Kevin O. Wortman1, Kevin O. Wortman2
Volume 9, Number 3: 223-226
Received 19 04 2021: Rev-request 01 05 2021: Rev-request 30 07 2021: Rev-recd 07 05 2021: Rev-recd 07 08 2021: Accepted 11 08 2021: Publication 24 08 2021
The COVID-19 pandemic has been challenging medical professionals and facilities for over a year now. Much of the literature describes pathologic lung changes and complications associated with SARS-CoV-2, with pneumothorax and pneumatoceles not being uncommon.The Case:
We describe a case involving a patient that presented to the emergency department with a pneumothorax. Three weeks prior, the patient was hospitalized for 10 days in acute respiratory distress secondary to SARS-CoV-2 pneumonia, which did not require ventilator support. Follow up imaging revealed a 7 cm (AP) × 4.6 cm (transverse) × 2.5 (cc) cm pneumatocele.Conclusion:
We speculate that antecedent rupture of an unrecognized pneumatocele likely caused lung collapse leading to the patient's pneumothorax. This review delves into the etiology of both pneumothoraxes and pneumatoceles along with their relation to SARS-CoV-2 pneumonia.
Keywords: COVID-19; Pneumatocele; Pneumothorax; Tension Pneumothorax; SARS-CoV-2 (Source: MeSH-NLM).
This article describes the clinical course of a patient that presented to an Emergency Department (ED) with a spontaneous pneumothorax post-SARS-CoV-2 pneumonia, with a pneumatocele discovered on radiography. While pneumatoceles are more common within the post-pneumonia, pediatric population,1 a retrospective study has shown pneumatocele development as a missed diagnosis in up to 37% of their 78 patients with the coronavirus disease.2 Additional studies show varying numbers with pneumatocele development seen in 10% of 81 symptomatic patients in the study by Shi et al.3 and in 5.3% of 57 SARSCoV-2 positive patients in the study Qi et al.4 Radiologic studies use terms such as ‘cystic air spaces,’2 ‘cystic changes,’3 and ‘emphysema,’4 which are synonymous with pneumatocele. Pneumatoceles, in relation to COVID-19, are highly variable in size; some are categorized as ‘giant bullae’5 and typically present in multiples rather than a singular lesion.6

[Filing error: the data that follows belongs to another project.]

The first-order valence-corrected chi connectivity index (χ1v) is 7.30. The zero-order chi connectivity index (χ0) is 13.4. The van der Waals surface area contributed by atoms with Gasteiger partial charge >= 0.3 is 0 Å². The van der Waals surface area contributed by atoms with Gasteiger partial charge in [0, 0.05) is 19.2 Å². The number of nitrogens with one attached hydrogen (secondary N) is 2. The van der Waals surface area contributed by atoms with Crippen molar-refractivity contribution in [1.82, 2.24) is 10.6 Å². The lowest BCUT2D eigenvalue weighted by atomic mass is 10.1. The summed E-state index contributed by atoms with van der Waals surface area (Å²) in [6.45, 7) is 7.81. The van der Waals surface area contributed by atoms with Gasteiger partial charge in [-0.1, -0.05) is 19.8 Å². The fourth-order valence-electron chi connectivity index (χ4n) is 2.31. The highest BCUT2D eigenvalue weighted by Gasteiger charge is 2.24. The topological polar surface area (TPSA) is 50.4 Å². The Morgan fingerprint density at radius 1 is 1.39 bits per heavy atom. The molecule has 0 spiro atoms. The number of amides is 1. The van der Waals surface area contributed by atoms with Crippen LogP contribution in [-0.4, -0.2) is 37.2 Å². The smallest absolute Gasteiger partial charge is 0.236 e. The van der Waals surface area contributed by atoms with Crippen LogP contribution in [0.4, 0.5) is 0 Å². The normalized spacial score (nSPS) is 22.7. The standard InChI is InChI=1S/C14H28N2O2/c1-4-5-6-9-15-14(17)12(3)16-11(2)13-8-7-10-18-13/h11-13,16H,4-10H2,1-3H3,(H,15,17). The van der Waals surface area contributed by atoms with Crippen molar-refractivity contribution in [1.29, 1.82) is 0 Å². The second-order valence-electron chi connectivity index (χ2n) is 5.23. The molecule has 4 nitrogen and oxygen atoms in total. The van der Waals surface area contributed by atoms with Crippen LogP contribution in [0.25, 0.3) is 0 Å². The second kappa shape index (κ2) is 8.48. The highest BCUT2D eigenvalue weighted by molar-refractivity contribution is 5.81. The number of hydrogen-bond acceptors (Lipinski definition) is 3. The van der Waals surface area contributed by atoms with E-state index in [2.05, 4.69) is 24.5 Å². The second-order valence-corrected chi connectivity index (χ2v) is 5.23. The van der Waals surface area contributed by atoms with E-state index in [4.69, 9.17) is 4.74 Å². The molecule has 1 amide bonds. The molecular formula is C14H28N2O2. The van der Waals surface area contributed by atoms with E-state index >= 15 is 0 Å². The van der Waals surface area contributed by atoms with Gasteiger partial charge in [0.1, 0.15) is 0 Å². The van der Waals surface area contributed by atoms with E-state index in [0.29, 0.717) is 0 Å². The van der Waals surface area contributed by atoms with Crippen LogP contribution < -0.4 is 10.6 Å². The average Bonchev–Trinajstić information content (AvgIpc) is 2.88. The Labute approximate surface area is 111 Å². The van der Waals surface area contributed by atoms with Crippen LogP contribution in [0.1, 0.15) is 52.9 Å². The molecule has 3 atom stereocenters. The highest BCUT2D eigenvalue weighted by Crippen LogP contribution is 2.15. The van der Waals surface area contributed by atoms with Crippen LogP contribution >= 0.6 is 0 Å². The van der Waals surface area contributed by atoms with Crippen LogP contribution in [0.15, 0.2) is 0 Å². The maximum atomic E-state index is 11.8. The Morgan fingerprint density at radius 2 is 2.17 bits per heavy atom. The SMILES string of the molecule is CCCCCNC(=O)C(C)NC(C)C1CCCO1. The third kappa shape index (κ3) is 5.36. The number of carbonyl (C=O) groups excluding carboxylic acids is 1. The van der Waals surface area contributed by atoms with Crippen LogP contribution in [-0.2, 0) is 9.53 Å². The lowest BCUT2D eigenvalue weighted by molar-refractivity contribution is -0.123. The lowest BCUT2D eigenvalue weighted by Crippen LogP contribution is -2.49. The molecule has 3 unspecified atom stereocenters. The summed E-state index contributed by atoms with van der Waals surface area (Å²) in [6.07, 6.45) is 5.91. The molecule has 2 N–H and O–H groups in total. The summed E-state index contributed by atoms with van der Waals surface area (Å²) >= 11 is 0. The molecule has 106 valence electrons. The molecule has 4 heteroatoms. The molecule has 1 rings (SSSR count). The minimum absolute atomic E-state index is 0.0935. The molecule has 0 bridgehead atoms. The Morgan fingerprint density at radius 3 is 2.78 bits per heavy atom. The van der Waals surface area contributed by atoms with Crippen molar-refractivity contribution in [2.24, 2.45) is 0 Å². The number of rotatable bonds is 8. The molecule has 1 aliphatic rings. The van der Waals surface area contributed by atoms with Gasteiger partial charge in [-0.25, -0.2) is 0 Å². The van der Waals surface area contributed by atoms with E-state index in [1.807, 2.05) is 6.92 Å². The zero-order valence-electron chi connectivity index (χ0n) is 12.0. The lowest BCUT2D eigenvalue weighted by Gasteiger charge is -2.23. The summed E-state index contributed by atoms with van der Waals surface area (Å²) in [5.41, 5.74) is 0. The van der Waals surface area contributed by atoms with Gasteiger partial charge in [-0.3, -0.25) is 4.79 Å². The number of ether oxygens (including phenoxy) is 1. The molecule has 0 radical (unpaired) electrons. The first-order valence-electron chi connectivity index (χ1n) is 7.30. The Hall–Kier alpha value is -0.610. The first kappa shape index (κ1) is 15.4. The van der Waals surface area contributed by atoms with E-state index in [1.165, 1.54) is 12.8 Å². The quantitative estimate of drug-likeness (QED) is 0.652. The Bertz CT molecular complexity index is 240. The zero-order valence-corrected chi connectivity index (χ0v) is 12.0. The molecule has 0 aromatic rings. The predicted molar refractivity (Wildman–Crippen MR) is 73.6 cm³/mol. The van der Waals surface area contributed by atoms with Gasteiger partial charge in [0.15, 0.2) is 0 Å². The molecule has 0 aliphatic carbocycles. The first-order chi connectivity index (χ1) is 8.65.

A predictable complication of pneumatoceles is pneumothorax.1,5 A few case studies report pneumothoraxes as a rare complication of COVID-19.7,8 Risk factors for pneumothorax include young age, chest trauma,1 individuals with imaging demonstrating fibrotic lung changes,9 individuals with a more severe clinical course, prolonged pneumonitis duration, and higher neutrophil counts.10 In our experience with COVID-19 management, pneumothorax is more common in mechanically ventilated patients, which is as high as 13% in one study,11 likely due to barotrauma. However, patients are presenting with pneumothoraxes well before ventilatory support is provided.